Postal Service proposes cutting 120,000 jobs, pulling out of health-care plan

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    Aug 12, 2011 9:20 PM GMT
    http://www.washingtonpost.com/politics/usps-proposes-cutting-120000-jobs-pulling-out-of-health-care-plan/2011/08/11/gIQAZxIM9I_print.html

    The financially strapped U.S. Postal Service is proposing to cut its workforce by 20 percent and to withdraw from the federal health and retirement plans because it believes it could provide benefits at a lower cost.

    The layoffs would be achieved in part by breaking labor agreements, a proposal that drew swift fire from postal unions. The plan would require congressional approval but, if successful, could be precedent-setting, with possible ripple effects throughout government. It would also deliver a major blow to the nation’s labor movement.

    In a notice informing employees of its proposals — with the headline “Financial crisis calls for significant actions” — the Postal Service said, “We will be insolvent next month due to significant declines in mail volume and retiree health benefit pre-funding costs imposed by Congress.”

    During the past four years, the service lost $20 billion, including $8.5 billion in fiscal 2010. Over that period, mail volume dropped by 20 percent.

    The USPS plan is described in two draft documents obtained by The Washington Post. A “Workforce Optimization” paper acknowledges its “extraordinary request” to break its labor contracts.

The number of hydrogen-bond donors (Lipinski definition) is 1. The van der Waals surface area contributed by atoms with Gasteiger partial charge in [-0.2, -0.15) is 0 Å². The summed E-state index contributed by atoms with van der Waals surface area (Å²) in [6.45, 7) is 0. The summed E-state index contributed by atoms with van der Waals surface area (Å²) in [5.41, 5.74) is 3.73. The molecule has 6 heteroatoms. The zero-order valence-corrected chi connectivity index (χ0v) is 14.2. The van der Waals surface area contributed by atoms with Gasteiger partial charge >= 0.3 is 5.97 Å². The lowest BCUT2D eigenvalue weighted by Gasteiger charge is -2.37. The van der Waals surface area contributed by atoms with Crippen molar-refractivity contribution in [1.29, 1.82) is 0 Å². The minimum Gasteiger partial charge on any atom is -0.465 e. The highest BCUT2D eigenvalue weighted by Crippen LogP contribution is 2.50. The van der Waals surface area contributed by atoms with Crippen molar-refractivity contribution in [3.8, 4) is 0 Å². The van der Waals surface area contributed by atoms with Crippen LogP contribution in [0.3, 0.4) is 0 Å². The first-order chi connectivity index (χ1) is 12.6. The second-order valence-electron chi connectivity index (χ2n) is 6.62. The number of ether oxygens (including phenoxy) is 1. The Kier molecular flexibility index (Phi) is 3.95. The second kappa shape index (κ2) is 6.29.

“However, exceptional circumstances require exceptional remedies,” the document says.

    “The Postal Service is facing dire economic challenges that threaten its very existence. . . . If the Postal Service was a private sector business, it would have filed for bankruptcy and utilized the reorganization process to restructure its labor agreements to reflect the new financial reality,” the document continues.

    In a white paper on health and retirement benefits, the USPS said it was imperative to rein in health benefit and pension costs, which are a third of its labor expenses.
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    Aug 14, 2011 8:11 PM GMT
    More on the US Postal Service:
    http://www.businessweek.com/magazine/content/11_23/b4231060885070.htm?campaign_id=rss_topStories

    It takes an enormous organization to carry out such a mission. The USPS has 571,566 full-time workers, making it the country's second-largest civilian employer after Wal-Mart Stores (WMT). It has 31,871 post offices, more than the combined domestic retail outlets of Wal-Mart, Starbucks (SBUX), and McDonald's (MCD). Last year its revenues were $67 billion, and its expenses were even greater. Postal service executives proudly note that if it were a private company, it would be No. 29 on the Fortune 500.

    The problems of the USPS are just as big. It relies on first-class mail to fund most of its operations, but first-class mail volume is steadily declining—in 2005 it fell below junk mail for the first time. This was a significant milestone. The USPS needs three pieces of junk mail to replace the profit of a vanished stamp-bearing letter.

    During the real estate boom, a surge in junk mail papered over the unraveling of the postal service's longtime business plan. Banks flooded mailboxes with subprime mortgage offers and credit-card come-ons. Then came the recession. Total mail volume plunged 20 percent from 2006 to 2010.